Amazon and other leading e-commerce businesses have launched language-assisted ordering (Amazon Echo) (Holmqvist et al. 2017). 

    For sales forecasting (Dwivedi et al. 2019), shop assortments (Shankar 2018), and customizing searches, suggestions, pricing, and promotions, complex AI models are deployed (Montgomery and Smith 2009). 

    On a range of devices, AI can automate service interactions and provide individualized and relevant information (Bock et al. 2020). 

    How Is Artificial Intelligence Being Used For Order Billing/Payment Management?

    Invoicing, payment optimization, and fraud detection are three areas where AI can assist e-commerce businesses (Mejia 2019). 

    The most difficult and time-consuming jobs in company are billing and invoice processing. 

    AI applications, on the other hand, may assist firms in matching client invoices to payments received (Dwivedi et al. 2019). 

    • Manual and semi-automated billing procedures cannot manage a large number of customer payments, but AI-enabled billing systems can handle a large volume of data and eliminate abnormalities, inconsistencies, and discrepancies in the bills (Bajpai 2020). 
    • One of the most convenient methods to make a payment using a computer and the internet is to conduct an online transaction. 
    • Customers may use their e-wallets to make purchases (Kalia 2016; Kalia et al. 2017a). 
    • Regardless of the security precautions in place, every online transaction has the risk of fraud (Papadopoulos and Brooks 2011). 

    By activating the autonomous decision-oriented and advanced fraud detection system, AI-powered billing software may prevent fraud from happening in the first place (Khattri and Singh 2018). 

    Fraudster, for example, detects payment fraud using past data connected to transactions, billing, shipping addresses, and IP connection (Canhoto and Clear 2020). 


    How Is Artificial Intelligence Being Used For Support and Service?



    How Is Artificial Intelligence Being Used For Order Fulfillment/Order Scheduling?

    Order scheduling and fulfillment include responsibilities such as picking up or delivering items and services in the correct amount and quality at the proper time and location (Weber and Schütte 2019).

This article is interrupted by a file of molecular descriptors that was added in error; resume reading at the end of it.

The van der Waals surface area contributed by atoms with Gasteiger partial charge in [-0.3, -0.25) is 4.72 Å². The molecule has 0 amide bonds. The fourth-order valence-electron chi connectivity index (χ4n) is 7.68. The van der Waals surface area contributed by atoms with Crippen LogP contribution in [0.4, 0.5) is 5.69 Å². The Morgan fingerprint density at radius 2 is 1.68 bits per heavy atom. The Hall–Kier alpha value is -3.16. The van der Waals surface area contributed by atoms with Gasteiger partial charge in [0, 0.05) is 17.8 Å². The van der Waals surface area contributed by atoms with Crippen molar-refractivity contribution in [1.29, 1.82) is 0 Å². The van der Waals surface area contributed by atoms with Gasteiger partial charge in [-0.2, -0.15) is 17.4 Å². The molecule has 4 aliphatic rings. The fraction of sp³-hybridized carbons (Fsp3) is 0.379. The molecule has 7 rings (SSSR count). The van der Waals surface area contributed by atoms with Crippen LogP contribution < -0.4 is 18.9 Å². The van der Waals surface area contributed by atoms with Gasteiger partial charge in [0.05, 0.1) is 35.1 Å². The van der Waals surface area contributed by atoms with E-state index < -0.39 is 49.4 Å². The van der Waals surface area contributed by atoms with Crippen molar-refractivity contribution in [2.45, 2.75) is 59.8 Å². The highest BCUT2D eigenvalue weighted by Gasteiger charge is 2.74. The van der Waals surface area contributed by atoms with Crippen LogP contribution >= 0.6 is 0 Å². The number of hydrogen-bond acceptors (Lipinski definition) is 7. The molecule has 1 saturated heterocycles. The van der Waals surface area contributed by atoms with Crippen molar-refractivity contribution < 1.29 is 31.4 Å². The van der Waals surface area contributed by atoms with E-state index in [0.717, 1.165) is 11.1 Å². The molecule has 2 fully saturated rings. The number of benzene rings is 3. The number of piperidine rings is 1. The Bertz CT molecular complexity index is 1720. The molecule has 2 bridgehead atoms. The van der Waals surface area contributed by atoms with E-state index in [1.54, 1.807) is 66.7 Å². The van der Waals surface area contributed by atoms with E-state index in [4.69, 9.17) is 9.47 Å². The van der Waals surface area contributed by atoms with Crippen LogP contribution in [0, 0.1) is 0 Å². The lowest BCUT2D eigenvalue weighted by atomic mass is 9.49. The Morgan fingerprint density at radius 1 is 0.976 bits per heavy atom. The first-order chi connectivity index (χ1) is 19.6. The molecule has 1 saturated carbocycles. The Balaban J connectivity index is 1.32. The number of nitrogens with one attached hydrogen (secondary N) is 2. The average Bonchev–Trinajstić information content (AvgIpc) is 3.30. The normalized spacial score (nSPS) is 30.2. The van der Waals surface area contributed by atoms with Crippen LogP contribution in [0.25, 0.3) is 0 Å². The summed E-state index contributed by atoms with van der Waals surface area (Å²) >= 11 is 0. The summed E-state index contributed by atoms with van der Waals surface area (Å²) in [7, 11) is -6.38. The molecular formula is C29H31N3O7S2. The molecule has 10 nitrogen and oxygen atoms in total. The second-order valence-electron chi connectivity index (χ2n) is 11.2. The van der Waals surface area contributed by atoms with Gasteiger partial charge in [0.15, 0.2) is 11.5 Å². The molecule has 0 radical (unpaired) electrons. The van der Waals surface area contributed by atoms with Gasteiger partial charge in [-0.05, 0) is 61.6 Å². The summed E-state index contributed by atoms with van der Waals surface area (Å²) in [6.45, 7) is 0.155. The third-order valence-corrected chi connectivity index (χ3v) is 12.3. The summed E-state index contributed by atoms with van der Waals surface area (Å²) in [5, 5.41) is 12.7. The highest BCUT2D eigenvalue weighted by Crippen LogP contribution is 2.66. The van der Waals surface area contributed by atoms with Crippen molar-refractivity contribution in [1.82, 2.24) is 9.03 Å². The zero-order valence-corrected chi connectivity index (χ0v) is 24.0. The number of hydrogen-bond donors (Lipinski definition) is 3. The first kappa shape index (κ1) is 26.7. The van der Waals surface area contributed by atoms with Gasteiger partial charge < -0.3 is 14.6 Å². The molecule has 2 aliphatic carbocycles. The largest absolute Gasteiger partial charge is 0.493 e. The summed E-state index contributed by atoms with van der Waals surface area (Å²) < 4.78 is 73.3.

The e-commerce sector need exceptionally efficient fulfillment operations due to erratic order patterns, limited order processing time, and short-term delivery schedules (Leung et al. 2018). 

    Here, AI systems may actively monitor and improve these operations by taking into account elements such as order demand and product characteristics to automate the ideal logistics plan (Lam et al. 2015; Paschen et al. 2019). 

    • According to researchers, sustainable supply chains and reverse logistics are the most important subjects for current and future AI research (Dhamija and Bag 2019). 
    • As a result, top e-commerce corporations such as are investing in robots and space-age fulfillment technology (order delivery through drones) (Dirican 2015). 

    Reverse logistics, in addition to fulfillment, is a difficulty. 

    • Products are often returned without their original packaging, as well as seasonal collections, and product similarities may make the procedure more difficult. 
    • These returns may be compared to catalogue photographs to categorize the goods using AI-powered automated image recognition (Kumar et al. 2014). 


    How Is Artificial Intelligence Being Used For Support and Customer Service? 

    Service quality may be a game changer in the e-commerce market (Kalia et al. 2016, 2017b; Kalia 2017a, b). 

    • Customer service and support may benefit from AI by boosting satisfaction, building relationships, customizing help, and providing recovery in the event of service failures. 
    • It's known as "service AI," and it's defined as "the configuration of technology to provide value in the internal and external service environments through flexible adaptation enabled by sensing, learning, decision-making, and actions," according to the researchers (Bock et al. 2020). 
    • As a result, service AI is more than just making preprogrammed decisions; it also has the ability to learn (Makridakis 2017). 

    Because AI-based services are more dependable, of high quality, consistent, continuously available (24/7), and less susceptible to human errors arising from fatigue and bounded rationality, they can affect customer satisfaction (Huang and Rust 2018). 

    Similarly, it is simpler for e-commerce businesses to engage in marketing operations in order to build, grow, and retain client connections (Lo and Campos 2018). 

    • Virtual assistants, for example, can send out notifications to millions of customers, analyze their purchases, returns, and loyalty card information, and deliver services that are beyond human capability.